With the Halloween season descending upon us, I expect some gamers will be out seeking a thrill. Being filled with horror and dread isn't something that the tabletop format lends itself well to. However, that doesn't mean it can't raise your heart rate. So, I present to you my top six games to get your pulse pounding!
6. Sheriff of Nottingham
As a humble merchant, making a living can be tough. Sometimes shifting loaves and flogging fruit just isn't enough to pay the bills. The only reasonable solution is to smuggle ballistic weaponry into the city walls, or perhaps some mouldy cheese.
Sheriff of Nottingham puts you in this exact predicament. Players take it in turns to load a pouch with up to five cards, which represent goods. These can be legal goods or naughty goods, but that's not too important. What is important is that pouch. This is handed to one of the players, who is acting as the Sheriff. Once in the hands of the Sheriff, they have the option of rooting through your wears in search for contraband or allowing you to reach your stall unmolested.
Now, that pouched is sealed with a popper - but not just any popper. This is a really satisfying popper, and if it's popped open, your wares will be rummaged through. If caught with contraband, it'll be confiscated and you'll be fined, but if you've been honest, the Sheriff will pay you for the inconvenience caused.
So, those moments before the Sheriff decides whether or not you're trustworthy can be stressful stuff. There is often begging and bluffing, bribing and bartering, and probably some other words beginning with 'b' too. One thing is for sure, it's tense, it’s exciting and it raises my pulse.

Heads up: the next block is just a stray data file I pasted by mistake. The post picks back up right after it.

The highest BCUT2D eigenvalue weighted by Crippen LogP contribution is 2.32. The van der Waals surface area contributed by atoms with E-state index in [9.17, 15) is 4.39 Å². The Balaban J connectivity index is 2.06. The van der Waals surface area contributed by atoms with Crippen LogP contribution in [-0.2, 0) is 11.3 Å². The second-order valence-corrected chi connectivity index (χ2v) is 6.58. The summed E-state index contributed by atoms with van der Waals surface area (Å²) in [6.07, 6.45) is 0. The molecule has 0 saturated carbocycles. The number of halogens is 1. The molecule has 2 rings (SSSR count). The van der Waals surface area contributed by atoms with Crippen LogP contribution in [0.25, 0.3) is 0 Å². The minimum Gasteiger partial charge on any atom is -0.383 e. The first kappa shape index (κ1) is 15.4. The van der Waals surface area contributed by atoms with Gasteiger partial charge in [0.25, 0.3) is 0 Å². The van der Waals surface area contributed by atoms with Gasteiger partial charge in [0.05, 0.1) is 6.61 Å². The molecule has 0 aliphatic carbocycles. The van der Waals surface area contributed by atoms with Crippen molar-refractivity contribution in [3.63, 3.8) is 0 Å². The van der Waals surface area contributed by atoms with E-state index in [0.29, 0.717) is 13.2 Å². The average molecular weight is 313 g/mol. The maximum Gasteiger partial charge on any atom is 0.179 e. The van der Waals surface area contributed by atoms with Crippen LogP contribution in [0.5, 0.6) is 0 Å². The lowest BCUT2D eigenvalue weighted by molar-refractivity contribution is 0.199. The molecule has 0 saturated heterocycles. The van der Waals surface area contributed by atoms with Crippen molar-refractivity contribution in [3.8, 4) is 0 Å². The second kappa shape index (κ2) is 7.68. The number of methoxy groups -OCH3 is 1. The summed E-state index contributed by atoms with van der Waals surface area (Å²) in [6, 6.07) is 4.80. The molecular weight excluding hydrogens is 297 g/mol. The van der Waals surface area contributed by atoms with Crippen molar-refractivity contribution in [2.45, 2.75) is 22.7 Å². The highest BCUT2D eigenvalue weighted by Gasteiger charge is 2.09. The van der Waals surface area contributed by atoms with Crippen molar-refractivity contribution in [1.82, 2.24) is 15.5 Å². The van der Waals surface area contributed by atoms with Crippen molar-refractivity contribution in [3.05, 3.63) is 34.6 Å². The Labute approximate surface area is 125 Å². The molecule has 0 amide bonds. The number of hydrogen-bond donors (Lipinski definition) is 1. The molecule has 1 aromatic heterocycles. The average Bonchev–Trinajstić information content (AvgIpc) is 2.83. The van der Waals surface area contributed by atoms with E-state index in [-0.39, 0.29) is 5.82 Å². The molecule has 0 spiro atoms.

You've always wanted to be a secret agent, right? Who hasn't? Good news, Spyfall lets you do just that. But let me tell you, it's not an easy job.
Here players are given a secret card, with either a location or a spy on it. Those with a location card share the same location as everyone else and want to find the spy. The person with the spy card is - bizarrely - trying to figure out which location they are at. Both objectives are completed by asking other players questions, typically about the place they're in. Answers need to be specific enough to avoid looking like a spy, but vague enough that the actual spy can't deduce where they're at.
The real stress here is provoked whilst playing the spy. What starts as a series of enquiries around a table soon feels like a scrutinising interrogation. Beads of sweat start forming on the forehead, brow furrowed, thinking "what does the location smell like?". Not for the light-hearted, so get your beta-blockers at the ready.
4. Escape from Aliens from Outer Space
In this hidden movement game, players are randomly allocated the role of human or alien. The humans need to evacuate the ship via an escape pod and the aliens need to kill the humans. This is all performed in a turn-based fashion, as you move from hex to hex. As you stumble into 'dangerous sectors', a card is drawn to see if you make noise, like stepping on creaky space-floorboards. Have you blown your cover? Maybe you can mislead the group about your location?